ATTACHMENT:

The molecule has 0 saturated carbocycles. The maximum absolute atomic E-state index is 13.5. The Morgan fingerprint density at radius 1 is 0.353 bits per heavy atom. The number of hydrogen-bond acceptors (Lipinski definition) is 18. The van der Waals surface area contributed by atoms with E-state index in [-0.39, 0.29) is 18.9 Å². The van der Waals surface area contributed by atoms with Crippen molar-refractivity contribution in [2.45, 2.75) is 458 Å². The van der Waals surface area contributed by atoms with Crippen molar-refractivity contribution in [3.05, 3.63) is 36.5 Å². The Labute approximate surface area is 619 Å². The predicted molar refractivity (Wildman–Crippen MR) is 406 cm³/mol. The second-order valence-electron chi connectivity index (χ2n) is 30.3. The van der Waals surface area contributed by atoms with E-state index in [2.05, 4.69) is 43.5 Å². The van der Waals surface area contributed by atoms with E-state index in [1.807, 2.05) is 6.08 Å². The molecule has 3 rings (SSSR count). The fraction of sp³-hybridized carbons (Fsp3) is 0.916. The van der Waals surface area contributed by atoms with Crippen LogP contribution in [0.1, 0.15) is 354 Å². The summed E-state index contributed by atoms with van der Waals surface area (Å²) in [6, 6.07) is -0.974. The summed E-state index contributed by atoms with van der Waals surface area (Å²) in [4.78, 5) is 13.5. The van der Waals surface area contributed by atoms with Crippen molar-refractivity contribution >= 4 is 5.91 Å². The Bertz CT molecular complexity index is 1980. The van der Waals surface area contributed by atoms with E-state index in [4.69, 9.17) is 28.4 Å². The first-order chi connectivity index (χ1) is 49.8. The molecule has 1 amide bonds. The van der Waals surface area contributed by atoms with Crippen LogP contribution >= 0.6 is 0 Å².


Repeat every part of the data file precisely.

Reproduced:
The molecule has 0 saturated carbocycles. The maximum absolute atomic E-state index is 13.5. The Morgan fingerprint density at radius 1 is 0.353 bits per heavy atom. The number of hydrogen-bond acceptors (Lipinski definition) is 18. The van der Waals surface area contributed by atoms with E-state index in [-0.39, 0.29) is 18.9 Å². The van der Waals surface area contributed by atoms with Crippen molar-refractivity contribution in [2.45, 2.75) is 458 Å². The van der Waals surface area contributed by atoms with Crippen molar-refractivity contribution in [3.05, 3.63) is 36.5 Å². The Labute approximate surface area is 619 Å². The predicted molar refractivity (Wildman–Crippen MR) is 406 cm³/mol. The second-order valence-electron chi connectivity index (χ2n) is 30.3. The van der Waals surface area contributed by atoms with E-state index in [2.05, 4.69) is 43.5 Å². The van der Waals surface area contributed by atoms with E-state index in [1.807, 2.05) is 6.08 Å². The molecule has 3 rings (SSSR count). The fraction of sp³-hybridized carbons (Fsp3) is 0.916. The van der Waals surface area contributed by atoms with Crippen LogP contribution in [0.1, 0.15) is 354 Å². The summed E-state index contributed by atoms with van der Waals surface area (Å²) in [6, 6.07) is -0.974. The summed E-state index contributed by atoms with van der Waals surface area (Å²) in [4.78, 5) is 13.5. The van der Waals surface area contributed by atoms with Crippen molar-refractivity contribution >= 4 is 5.91 Å². The Bertz CT molecular complexity index is 1980. The van der Waals surface area contributed by atoms with E-state index in [4.69, 9.17) is 28.4 Å². The first-order chi connectivity index (χ1) is 49.8. The molecule has 1 amide bonds. The van der Waals surface area contributed by atoms with Crippen LogP contribution >= 0.6 is 0 Å².